Teacher hopes to remain on Tustin board

EDUCATION: Gloria Matta Tuchman wants to continue her fight against the bilingual-education system.

TUSTIN, CA—Gloria Matta Tuchman may have lost her bid for state superintendent of schools, but she vows she will continue her campaign to end bilingual education in California.

She will next seek political office in November. This time it will be to retain her position as a member of the Tustin Unified School District Board of Education. She has been a school board member for nine years.

“This is not the end. This is just the beginning,” said Tuchman, a first-grade teacher at Taft Elementary School in Santa Ana. “I’m going to do something about bilingual education, to end it and overhaul it. Nobody wants to touch the issue. ” Tuchman, who grew up in Arizona after her parents moved from Texas, has been a zealous foe of bilingual education, which requires that immigrant students be taught entirely in Spanish using Spanish-language textbooks.

The 52-year-old teacher said she believes it’s better to immerse students in English, helping them along the way with classes in English as a second language.

“I do not believe in the sink-or-swim method,” she said, noting that she occasionally speaks Spanish in her classroom. “But bilingual education delays the learning of English, pure and simple. “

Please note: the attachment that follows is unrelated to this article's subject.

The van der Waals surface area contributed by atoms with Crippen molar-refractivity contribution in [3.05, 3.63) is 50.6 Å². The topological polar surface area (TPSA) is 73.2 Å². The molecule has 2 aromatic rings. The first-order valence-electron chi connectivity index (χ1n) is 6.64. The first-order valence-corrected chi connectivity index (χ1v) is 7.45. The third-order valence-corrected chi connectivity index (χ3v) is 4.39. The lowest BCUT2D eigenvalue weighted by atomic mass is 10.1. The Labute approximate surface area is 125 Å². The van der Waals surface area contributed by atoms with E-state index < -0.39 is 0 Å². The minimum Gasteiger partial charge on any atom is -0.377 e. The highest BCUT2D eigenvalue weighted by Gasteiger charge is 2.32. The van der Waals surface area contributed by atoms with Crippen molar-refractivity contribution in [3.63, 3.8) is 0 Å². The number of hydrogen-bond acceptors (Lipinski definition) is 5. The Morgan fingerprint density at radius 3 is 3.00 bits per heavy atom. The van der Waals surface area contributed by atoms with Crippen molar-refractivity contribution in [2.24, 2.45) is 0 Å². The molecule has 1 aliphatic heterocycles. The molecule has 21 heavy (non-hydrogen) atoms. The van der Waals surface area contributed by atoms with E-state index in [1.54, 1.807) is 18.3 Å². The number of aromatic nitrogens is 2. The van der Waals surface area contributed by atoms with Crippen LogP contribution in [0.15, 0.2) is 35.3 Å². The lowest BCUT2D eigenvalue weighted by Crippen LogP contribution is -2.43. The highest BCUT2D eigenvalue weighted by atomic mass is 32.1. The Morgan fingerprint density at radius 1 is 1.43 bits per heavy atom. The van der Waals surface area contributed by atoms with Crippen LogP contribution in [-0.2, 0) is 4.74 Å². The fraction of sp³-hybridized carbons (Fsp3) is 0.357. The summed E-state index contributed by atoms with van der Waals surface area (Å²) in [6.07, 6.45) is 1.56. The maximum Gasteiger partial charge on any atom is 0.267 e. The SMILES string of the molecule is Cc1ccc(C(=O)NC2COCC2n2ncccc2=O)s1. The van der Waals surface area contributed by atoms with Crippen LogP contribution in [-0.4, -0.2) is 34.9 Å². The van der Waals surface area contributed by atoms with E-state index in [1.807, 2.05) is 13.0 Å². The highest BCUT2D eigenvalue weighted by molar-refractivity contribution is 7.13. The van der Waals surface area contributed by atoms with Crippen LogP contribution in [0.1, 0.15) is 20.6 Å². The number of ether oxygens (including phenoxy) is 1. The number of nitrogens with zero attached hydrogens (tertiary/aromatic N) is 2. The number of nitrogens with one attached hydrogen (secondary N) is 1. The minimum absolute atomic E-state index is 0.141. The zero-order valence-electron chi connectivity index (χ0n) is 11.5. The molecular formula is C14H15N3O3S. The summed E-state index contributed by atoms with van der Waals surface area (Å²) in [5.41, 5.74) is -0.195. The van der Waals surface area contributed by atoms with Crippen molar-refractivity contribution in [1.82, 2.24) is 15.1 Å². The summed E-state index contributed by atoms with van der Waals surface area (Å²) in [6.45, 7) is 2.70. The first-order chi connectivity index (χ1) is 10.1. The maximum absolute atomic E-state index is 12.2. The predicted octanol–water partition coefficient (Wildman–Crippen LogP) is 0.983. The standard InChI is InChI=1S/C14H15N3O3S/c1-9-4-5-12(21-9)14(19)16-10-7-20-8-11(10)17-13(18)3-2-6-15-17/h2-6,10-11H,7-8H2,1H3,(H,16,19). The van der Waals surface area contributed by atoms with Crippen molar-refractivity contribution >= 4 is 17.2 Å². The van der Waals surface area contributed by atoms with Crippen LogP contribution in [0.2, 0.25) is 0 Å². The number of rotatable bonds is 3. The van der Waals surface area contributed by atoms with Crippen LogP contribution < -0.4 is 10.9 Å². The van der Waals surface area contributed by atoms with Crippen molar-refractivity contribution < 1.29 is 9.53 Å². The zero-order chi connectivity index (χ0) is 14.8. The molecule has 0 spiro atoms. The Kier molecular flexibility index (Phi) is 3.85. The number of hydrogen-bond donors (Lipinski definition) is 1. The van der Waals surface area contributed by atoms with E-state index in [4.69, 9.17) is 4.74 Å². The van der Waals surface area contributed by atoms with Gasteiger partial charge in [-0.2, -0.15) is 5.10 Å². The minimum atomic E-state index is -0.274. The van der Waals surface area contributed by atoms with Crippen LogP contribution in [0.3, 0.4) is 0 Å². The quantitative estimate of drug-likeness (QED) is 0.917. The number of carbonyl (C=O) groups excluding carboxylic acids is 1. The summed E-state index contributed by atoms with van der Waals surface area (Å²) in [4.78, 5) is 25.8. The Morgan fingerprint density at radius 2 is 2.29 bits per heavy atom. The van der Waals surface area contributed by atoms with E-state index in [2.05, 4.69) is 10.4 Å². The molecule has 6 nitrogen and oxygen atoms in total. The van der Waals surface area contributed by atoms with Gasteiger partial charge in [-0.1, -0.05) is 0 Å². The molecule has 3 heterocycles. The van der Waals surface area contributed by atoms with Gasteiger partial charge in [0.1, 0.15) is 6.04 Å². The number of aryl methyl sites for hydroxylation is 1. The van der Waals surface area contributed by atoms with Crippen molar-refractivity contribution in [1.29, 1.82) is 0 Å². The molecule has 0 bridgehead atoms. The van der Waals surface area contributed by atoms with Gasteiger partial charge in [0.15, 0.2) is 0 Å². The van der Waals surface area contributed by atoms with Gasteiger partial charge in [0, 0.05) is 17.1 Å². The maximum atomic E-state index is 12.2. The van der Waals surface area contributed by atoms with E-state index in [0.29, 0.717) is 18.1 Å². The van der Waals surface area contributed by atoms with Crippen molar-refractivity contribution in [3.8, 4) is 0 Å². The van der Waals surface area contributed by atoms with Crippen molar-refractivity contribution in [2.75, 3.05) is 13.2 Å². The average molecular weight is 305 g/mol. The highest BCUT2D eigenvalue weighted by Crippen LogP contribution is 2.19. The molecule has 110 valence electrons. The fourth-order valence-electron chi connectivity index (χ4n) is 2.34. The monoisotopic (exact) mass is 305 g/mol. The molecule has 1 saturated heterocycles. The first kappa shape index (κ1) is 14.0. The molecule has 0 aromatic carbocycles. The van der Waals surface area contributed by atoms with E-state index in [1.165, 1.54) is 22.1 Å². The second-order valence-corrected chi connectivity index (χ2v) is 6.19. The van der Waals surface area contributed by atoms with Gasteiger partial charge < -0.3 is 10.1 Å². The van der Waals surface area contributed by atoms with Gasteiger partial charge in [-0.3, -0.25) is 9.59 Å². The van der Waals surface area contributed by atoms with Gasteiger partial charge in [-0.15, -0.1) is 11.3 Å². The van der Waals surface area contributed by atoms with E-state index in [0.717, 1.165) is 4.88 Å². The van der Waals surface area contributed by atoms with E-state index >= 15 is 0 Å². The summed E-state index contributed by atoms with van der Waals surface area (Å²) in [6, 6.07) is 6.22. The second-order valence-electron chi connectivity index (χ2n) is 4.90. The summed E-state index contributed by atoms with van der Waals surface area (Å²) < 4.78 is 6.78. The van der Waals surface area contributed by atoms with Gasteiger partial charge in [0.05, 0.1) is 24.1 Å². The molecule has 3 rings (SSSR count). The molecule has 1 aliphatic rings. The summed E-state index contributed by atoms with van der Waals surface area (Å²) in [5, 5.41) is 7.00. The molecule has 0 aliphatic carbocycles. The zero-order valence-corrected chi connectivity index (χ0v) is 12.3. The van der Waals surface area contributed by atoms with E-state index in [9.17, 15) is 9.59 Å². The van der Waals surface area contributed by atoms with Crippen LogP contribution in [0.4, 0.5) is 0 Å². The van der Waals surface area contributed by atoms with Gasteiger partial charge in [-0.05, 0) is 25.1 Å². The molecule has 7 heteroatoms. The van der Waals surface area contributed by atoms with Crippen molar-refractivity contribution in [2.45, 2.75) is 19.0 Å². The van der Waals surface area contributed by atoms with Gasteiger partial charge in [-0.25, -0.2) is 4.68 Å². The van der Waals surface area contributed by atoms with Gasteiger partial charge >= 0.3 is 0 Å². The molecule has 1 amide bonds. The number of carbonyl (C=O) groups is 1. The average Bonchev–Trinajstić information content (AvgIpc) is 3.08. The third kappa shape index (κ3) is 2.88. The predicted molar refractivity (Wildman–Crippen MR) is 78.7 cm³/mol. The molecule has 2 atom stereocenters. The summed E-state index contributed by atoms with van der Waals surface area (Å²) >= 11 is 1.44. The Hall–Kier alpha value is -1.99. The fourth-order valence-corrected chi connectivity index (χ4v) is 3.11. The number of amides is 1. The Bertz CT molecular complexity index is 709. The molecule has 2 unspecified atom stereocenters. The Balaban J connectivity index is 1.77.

Among 12 candidates, she came in fifth statewide, garnering 8 percent, or 294,029, of the California votes and 10 percent of the Orange County votes.

“Running for the Tustin school board is different from running for a statewide office,” she said. “You have to network up and down the state. And money is a deterrent. “

In her campaign, Tuchman raised $ 75,000, but took no money from political action committees or textbook publishers that wanted to promote their books. Her biggest contributions, she said, came from her parents, who raised $ 1,000 for her, and her mother-in-law, who loaned her $ 5,000.

Assemblywoman Delaine Eastin, D-Fremont, was the front-runner in the race; she raised more than $ 200,000.

Tuchman’s battle to end bilingual education began nine years ago when a school principal told her she had to teach her bilingual classes in Spanish.

“I asked the question, ‘Why? ‘ He said, ‘Lady, if you don’t like it, go change the law. ‘ And that’s what I’m doing. “

She was appointed to the National Advisory and Coordinating Council for Bilingual Education in 1987. She formed the Campaign for California’s Kids, which was instrumental in 1992 in getting Gov. Pete Wilson to veto the California Language Minority Education Act requiring most California schools to provide bilingual education.

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